The Council voted to approve a legislative package to establish permit and license requirements, as well as applicable standards for short-term rentals and penalties and fees relative thereto. The ordinances set regulations on short-term rental platforms (STR's), such as Airbnb, and put the City Council out front as leaders on this issue nationally.
The package of ordinances passed today wrap up a multi-year process of deliberations, which officially began in the summer of 2015. The package of ordinances include:
- Establishes permit, license, registry and data sharing requirements for STRs.
- Amends the zoning code, codifying land use regulations into the Comprehensive Zoning Ordinance.
- Requires that $1.00 nightly occupancy surcharge be collected into the Neighborhood Housing Improvement Fund (NHIF), which is a fund designated to promote fair housing citywide.
- Amends the City code to align with state law allowing for the assessment of hotel and motel taxes on STRs.
- Establishes an agreement with the short-term rental industry leader, Airbnb, to facilitate data sharing, remit hotel sales and use tax as well as hotel occupancy privilege taxes.
The Council allowed for public comment before the vote on all amendments individually, and the package itself. The public comment expressed both concern and gratitude toward the Council for its leadership on the controversial issue.
"Going forward, the Council will continue to listen to members of the community and re-evaluate the rules and regulations regarding short-term rentals to find what works best for us," said District "E" Councilmember Gray said. "Those adjustments will be made as soon as we can get a clear picture and consensus in order to benefit the citizens of New Orleans. The whole city should be treated the same, and no one specific neighborhood should get different benefits than another neighborhood. But at the end of the day, we're looking at a compromise, which I think, is a better deal than anyone else in the country has right now. I think it's the best deal that we can get today, under the circumstance."
"I'd like to thank the members of the Council and those at Airbnb who've been willing to work with us on this issue," said District "A" Councilmember Guidry. "This is a quickly changing industry, and I think Airbnb is coming to understand that a better business model is one that works with regulators and hopefully we'll see more of that. With our amendments being voted down, I cannot vote for the land-use regulations because I feel like we're giving up too much of our neighborhood protections to short-term rentals. My primary concern is now and has always been, the quality of life in our residential neighborhoods. Having short-term rentals up to 90 days a year with no homestead exemption requirement is unacceptable to me."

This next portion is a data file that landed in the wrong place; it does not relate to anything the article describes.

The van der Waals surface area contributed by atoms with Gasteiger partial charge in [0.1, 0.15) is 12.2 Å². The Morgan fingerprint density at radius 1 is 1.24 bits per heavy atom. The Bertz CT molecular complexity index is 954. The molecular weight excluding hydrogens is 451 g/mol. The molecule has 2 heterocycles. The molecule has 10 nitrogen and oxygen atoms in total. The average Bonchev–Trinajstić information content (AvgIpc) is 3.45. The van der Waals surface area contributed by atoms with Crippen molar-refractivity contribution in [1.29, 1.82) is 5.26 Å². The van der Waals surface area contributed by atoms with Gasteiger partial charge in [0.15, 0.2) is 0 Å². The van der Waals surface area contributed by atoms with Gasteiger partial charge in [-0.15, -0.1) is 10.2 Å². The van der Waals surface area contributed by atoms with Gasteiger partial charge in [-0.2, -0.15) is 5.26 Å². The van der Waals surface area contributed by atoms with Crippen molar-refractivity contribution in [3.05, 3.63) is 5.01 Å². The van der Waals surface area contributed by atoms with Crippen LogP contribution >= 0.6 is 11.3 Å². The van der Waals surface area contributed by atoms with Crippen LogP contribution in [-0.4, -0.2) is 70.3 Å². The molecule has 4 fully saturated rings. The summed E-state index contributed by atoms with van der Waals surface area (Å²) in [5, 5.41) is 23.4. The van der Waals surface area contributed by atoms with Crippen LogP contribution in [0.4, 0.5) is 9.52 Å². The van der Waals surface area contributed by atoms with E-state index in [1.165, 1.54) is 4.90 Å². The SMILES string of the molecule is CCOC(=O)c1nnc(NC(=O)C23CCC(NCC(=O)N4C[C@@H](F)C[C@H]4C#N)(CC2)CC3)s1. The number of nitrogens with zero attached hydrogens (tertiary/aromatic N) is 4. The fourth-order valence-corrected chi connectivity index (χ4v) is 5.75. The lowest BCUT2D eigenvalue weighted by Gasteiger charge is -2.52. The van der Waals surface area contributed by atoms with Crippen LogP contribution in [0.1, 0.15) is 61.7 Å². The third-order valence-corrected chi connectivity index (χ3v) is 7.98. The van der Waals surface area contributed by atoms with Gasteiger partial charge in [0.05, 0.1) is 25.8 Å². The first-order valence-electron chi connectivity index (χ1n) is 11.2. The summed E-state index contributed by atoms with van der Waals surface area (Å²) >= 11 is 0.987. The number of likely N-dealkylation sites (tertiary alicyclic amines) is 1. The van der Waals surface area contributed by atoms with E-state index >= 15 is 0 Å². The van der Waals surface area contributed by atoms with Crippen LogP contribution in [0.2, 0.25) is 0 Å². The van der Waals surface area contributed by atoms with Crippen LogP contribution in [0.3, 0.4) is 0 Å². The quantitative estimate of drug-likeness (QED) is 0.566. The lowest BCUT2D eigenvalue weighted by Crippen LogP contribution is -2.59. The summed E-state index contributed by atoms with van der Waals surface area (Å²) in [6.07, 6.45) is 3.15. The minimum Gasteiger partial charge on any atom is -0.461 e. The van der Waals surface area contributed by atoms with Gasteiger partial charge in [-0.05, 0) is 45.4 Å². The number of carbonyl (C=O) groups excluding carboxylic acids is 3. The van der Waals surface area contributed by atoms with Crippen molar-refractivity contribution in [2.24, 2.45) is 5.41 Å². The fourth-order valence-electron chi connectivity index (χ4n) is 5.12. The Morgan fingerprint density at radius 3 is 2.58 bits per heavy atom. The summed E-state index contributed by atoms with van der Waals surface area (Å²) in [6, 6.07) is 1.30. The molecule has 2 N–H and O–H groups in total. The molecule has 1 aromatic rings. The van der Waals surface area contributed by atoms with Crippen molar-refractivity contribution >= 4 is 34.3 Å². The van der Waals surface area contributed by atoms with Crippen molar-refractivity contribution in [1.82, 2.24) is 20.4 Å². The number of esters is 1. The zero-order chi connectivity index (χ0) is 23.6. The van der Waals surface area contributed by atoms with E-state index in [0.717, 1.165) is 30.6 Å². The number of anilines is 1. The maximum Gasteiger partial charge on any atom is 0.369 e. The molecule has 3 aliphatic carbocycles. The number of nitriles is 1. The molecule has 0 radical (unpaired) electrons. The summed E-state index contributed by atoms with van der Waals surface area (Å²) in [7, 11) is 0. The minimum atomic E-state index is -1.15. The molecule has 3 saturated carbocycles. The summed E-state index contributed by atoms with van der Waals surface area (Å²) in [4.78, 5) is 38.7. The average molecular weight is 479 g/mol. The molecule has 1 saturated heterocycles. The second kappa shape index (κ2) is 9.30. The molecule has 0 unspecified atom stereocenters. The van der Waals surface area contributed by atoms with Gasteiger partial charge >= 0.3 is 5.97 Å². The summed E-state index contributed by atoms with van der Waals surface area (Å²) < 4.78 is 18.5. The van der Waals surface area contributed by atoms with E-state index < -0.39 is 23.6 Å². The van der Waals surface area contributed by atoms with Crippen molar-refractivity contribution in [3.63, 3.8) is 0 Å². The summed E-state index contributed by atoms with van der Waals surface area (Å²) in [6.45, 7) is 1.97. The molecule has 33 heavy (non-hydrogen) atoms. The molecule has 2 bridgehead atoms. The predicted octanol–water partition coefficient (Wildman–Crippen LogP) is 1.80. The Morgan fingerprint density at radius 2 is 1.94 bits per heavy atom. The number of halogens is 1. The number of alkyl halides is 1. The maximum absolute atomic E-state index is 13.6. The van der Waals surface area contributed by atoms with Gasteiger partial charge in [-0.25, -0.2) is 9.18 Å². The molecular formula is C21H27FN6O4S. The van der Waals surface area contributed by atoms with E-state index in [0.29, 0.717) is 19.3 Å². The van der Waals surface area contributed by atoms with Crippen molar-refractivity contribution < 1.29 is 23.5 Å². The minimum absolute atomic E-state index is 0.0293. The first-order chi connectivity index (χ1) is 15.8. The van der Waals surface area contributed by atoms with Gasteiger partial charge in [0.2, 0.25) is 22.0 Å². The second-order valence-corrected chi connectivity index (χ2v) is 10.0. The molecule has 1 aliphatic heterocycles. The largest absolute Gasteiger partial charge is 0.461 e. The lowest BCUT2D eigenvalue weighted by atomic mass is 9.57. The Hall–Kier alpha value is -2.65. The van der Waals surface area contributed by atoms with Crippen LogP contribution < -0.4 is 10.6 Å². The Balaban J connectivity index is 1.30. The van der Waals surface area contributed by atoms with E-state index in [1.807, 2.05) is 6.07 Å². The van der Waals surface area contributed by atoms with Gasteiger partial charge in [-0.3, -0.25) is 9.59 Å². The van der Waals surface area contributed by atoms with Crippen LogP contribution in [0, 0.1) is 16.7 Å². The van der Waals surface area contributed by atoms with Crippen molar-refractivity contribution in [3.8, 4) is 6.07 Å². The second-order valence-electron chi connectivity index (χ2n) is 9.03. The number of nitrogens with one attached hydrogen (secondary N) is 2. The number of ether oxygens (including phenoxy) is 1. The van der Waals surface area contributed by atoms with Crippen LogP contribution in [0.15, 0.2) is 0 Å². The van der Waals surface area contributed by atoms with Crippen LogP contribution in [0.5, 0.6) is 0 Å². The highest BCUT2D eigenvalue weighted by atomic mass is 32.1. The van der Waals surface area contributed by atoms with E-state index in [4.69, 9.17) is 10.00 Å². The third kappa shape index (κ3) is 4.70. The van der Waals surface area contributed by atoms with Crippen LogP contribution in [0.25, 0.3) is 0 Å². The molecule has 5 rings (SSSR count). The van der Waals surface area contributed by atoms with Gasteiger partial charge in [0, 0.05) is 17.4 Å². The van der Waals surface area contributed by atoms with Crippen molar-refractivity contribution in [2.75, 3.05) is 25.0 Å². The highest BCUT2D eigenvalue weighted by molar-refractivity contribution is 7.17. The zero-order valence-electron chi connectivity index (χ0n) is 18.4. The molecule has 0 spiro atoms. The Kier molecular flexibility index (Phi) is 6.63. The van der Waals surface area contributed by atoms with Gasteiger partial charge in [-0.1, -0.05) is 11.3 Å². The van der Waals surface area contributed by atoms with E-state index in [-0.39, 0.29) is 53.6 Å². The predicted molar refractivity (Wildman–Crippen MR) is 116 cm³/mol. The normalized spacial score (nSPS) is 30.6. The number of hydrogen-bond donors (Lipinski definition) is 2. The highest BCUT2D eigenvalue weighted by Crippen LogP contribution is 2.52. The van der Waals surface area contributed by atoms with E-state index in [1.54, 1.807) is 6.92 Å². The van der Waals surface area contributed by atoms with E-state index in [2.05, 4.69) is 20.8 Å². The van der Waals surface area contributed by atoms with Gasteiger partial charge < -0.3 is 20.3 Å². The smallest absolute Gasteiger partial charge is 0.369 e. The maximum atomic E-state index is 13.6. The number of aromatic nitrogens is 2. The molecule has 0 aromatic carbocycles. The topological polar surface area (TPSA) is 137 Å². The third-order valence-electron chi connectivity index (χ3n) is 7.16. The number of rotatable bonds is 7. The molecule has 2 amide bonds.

"Last year there was a proliferation of short-term rentals in The City of New Orleans, and the year before that," said Councilmember-At-Large Williams. "To vote no against this agreement, not in large part, but completely allows further proliferation in this city. I would charge both sides to understand that whoever votes yes for this, is not throwing a thumbs up to short-term rentals; we are creating an effective enforcement mechanism that not another city in this world has been able to put together yet. There will be a time and place in the future to add to this package, but today is not the day to do that. Today is the day to create an enforcement mechanism that is real."
As one member of the Council who voted against the package, District "D" Councilmember Jared Brossett said, "Today, I proposed reasonable provisions regarding short-term rental zoning and enforcement that are needed to protect our residents, businesses, and neighborhoods. As I have said before," he continued, "I have many concerns regarding short-term rentals and can only support legalizing this practice if the enabling legislation requires residential short-term rental properties to be occupied by owners with a homestead exemption, limits the number of short-term rental permits allowed per year, regulates commercial short-term rentals the same as similar businesses, and includes an effective regulatory framework with a proven enforcement mechanism in place to mitigate the negative impact of short-term rentals. The zoning ordinance that passed today did not include any of these potentially mitigating provisions and was not an ordinance I could support."
"If this legislation is not passed, we'll continue to see a proliferation of short-term rentals in New Orleans," said District "C" Councilmember Ramsey. "I'd like to see this as an opportunity to preserve our neighborhoods and culture. I continue to work vigorously for the enforcement of short term rentals and particularly residents in the French Quarter. This issue is worldwide, and we'll continue to look at what other cities are doing while remaining sensitive to concerns of those on both side of the issue. I want to express my gratitude to the members of the community here today for their participation in this discussion."